DAILY BRIEFING
Cross Country

Jun. 9 - I've driven across America several times.

The first was a four-day, amphetamine-fueled, solo act of lunacy in the spring of 1986. I was living in Boston and had flown out to visit some friends in Los Angeles. I decided I wanted to see the country, so I traded in my return ticket and signed up with a drive-away company to transport a Mazda GLC without air-conditioning back to Boston. I stopped in Carbondale, Colorado, and Columbus, Ohio—where I paid a visit to my sister, then attending Denison College, that will live for ever in family infamy. Those were the only overnight stops I made. Did I mention the trip had been amphetamine-fueled? (Prescription amphetamines obtained without a prescription from my friends' neighbor, some kind of renegade pharmacist or something. "Driving cross country? You'll want these.")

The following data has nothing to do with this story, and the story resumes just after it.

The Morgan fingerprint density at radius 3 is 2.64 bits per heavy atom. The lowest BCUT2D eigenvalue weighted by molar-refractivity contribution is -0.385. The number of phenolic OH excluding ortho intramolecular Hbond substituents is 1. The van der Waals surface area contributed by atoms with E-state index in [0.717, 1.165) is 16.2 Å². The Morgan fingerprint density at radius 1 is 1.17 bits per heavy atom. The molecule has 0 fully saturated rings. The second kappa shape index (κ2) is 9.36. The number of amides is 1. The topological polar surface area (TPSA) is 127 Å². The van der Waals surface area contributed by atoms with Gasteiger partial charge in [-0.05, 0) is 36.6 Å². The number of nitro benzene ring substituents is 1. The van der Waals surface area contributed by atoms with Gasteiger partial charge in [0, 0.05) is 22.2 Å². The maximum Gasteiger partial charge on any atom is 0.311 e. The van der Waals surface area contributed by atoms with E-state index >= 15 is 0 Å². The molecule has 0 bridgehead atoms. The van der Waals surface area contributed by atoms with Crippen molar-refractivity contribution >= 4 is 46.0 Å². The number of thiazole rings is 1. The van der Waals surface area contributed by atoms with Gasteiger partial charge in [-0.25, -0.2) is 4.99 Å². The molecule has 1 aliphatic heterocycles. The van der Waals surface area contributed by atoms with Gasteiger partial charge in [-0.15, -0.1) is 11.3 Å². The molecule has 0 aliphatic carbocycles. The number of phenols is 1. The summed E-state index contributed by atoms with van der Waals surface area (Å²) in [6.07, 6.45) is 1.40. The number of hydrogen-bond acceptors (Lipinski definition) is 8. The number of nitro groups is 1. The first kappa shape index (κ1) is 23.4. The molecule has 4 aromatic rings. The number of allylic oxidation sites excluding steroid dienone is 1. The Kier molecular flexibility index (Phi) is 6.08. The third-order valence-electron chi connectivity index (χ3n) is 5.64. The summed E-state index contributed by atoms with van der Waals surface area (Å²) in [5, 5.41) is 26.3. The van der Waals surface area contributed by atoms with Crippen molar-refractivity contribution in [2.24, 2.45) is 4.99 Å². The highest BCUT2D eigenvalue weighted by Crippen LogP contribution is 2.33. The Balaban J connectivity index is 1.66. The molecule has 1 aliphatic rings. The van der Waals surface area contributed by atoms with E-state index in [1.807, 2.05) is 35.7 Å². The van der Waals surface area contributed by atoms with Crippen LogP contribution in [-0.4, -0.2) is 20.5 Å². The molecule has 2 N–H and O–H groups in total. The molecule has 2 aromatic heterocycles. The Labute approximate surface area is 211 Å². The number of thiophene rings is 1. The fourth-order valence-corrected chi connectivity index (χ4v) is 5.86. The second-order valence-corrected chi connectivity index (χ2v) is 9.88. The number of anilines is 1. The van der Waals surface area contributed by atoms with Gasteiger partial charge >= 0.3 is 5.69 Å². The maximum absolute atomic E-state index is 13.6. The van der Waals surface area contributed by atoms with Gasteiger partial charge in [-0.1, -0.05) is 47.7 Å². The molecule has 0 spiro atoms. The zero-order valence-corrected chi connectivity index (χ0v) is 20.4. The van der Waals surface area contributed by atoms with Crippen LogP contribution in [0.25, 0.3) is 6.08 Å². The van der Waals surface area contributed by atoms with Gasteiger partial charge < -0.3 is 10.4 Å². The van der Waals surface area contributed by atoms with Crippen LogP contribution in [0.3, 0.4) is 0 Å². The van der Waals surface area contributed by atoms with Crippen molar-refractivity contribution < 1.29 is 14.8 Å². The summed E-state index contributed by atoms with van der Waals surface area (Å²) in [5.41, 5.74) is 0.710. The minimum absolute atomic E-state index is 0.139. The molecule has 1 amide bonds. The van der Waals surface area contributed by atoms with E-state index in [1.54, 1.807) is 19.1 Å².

Los Angeles having appealed to me, I decided to move there. My next cross-country drive straddled the '87-'88 New Year and took me from Boston to L.A. I drove my own car this time, and a friend and his girlfriend came along for the ride. We made four stops: Memphis, a little hotel in the Sangria de Christo mountains of New Mexico, Carbondale, and Las Vegas. We encountered torrential rains in Virginia and eastern Tennessee, Graceland was closed, West Memphis had been ravaged by flooding and tornadoes, a mass-murderer had gone beserk in Russellville, Arkansas, the day before we passed through, and we nearly plunged to our deaths off the snow-mucked Rocky Mountains several times. Then in Vegas, after an enjoyable evening of drinking and gambling, my friend's girlfriend, who was supposed to be our designated driver, drove straight out of our parking spot into a concrete pillar, caving in the front of my car. For a reprise, she locked us out of my car the next morning and had to call a locksmith. (The lockout occurred while I was asleep, and I didn't even hear the story until years later.)